A project by an industrial placement student led to Virtual Reality becoming a powerful tool for drug discovery
Technology has come a long way since 1991, when David Pardoe was building a virtual reality (VR) headset out of an old motorcycle helmet and a couple of mini-TVs. It weighed 9 kilograms and – because it was so heavy – was propped on a broomstick to spare the user’s neck. Today, you can buy a light, sophisticated VR headset online for a few hundred pounds. You can even run rudimentary augmented reality (AR) applications on your phone.
The trick, of course, is knowing what to do with all this kit, which is where Dr Pardoe and his team have been experimenting.
“We are interested in exploring data and information in new ways that give us insights into relationships that we just can’t see on a conventional screen,” says Dr Pardoe, Associate Director of Technology Development. “Looking at molecules has been a relevant place for us to start.”
While computer-assisted drug design has been around for many years, it only allows visualisation in two dimensions. Virtual reality, on the other hand, allows scientists to ‘stand’ anywhere inside or outside of a molecule, giving new insights into ways that a candidate drug might interact with it. It is also possible for two or more scientists to share the same experience in real time, even if they are working at locations thousands of miles apart, and to broadcast the session to a live audience.
The ‘immersive analytics’ project, as the team has called it, was put into action by Mae, a student intern at LifeArc. What started as an assignment to research the current state of play in VR, ended up highlighting important new opportunities for research scientists at the Stevenage labs. It’s an example of how great ideas can come to life at LifeArc if given the right support.
A team of six LifeArc scientists with expertise in chemistry, biology, computational chemistry, data engineering and IT are working on the project, as well as 13 experts from Nanome Inc, LifeArc’s externalisation partner. The entire CTD team is also on hand to test their work and advise on the appropriate research tools.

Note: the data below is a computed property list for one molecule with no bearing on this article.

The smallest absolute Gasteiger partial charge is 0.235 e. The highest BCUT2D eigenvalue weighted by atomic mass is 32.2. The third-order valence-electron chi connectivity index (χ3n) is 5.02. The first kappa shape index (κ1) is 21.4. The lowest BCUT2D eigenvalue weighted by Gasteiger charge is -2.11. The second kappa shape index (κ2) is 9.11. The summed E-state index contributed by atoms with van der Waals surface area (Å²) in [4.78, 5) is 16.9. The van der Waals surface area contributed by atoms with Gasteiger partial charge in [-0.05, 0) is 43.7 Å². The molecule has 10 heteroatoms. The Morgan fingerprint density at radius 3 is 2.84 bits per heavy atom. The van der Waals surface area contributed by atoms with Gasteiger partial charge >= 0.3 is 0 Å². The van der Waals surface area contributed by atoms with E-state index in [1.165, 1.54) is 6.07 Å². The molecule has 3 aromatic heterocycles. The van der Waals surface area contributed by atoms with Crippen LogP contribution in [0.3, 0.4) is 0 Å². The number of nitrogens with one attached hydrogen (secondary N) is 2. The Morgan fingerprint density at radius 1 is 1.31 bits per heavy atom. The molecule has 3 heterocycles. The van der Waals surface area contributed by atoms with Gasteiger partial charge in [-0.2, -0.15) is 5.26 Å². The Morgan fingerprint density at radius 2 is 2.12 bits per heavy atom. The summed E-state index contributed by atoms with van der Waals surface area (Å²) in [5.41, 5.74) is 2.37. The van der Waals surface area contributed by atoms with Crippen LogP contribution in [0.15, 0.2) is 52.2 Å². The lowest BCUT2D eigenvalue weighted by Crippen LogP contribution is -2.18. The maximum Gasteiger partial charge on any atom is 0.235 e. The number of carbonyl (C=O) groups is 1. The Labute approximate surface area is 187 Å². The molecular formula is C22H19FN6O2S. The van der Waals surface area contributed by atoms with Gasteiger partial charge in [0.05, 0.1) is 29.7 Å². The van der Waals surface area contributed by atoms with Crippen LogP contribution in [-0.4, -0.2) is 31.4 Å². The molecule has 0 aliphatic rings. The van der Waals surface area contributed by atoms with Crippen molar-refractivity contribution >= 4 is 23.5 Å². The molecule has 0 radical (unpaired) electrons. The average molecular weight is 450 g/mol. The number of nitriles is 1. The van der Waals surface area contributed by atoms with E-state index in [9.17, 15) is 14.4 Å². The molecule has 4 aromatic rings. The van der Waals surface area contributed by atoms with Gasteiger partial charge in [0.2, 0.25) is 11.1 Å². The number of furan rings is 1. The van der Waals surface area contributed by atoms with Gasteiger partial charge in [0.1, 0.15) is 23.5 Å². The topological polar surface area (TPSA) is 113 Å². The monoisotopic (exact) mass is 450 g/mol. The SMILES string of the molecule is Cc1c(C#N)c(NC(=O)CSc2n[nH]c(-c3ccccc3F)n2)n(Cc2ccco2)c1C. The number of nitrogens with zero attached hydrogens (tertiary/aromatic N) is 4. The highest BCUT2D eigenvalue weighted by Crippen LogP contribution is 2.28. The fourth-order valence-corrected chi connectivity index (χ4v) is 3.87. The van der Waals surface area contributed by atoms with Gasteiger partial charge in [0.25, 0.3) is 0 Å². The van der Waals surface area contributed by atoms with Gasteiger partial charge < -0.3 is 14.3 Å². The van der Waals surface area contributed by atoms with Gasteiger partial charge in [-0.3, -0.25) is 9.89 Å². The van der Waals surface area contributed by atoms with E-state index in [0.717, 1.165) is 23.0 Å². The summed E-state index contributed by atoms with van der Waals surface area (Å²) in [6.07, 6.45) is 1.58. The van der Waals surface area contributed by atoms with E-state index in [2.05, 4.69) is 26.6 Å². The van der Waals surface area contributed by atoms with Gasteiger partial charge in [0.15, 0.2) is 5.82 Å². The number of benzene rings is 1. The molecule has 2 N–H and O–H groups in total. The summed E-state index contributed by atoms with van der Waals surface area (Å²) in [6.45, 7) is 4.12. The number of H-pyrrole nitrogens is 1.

“We are perfectly aligned with leading pioneers in this field in terms of our vision and purpose to democratise computational tools for all scientists, with the goal of improving outcomes for patients and shortening the time to impact,” says Dr Pardoe.
VR-based discovery tools
The project has been running since October 2019 and is already making an impact. The team is developing further tools to enhance this platform and provide broader applicability, with the aim of having a full suite of VR-based drug discovery tools ready to go. This information will enable researchers to better understand data, the relationship between clinical and biological information, and disease mechanisms.
Starting at the small molecular drug discovery level is only the start of the team’s vision. The platform could be further enhanced to view surface antigens on, for example, Coronavirus or tumour cells, to accelerate the pace at which new discoveries are translated into effective therapies for patients.
“VR, augmented and mixed reality technologies have the potential to be used in visualising cellular structures and viruses, or even new ways to show three-dimensional perspective of data and relationships – allowing investigators to tease out complex relationships,” explains Dr Pardoe. “That is where we go next.”
Industrial placement students at LifeArc
LifeArc’s student placement scheme is a unique opportunity to get involved in our exciting project work and be part of a team that is working across a number of areas of the drug discovery process. If you are a sciences undergraduate and are interested in applying, find out more about our industrial placements.
13 October, 2020All Case Studies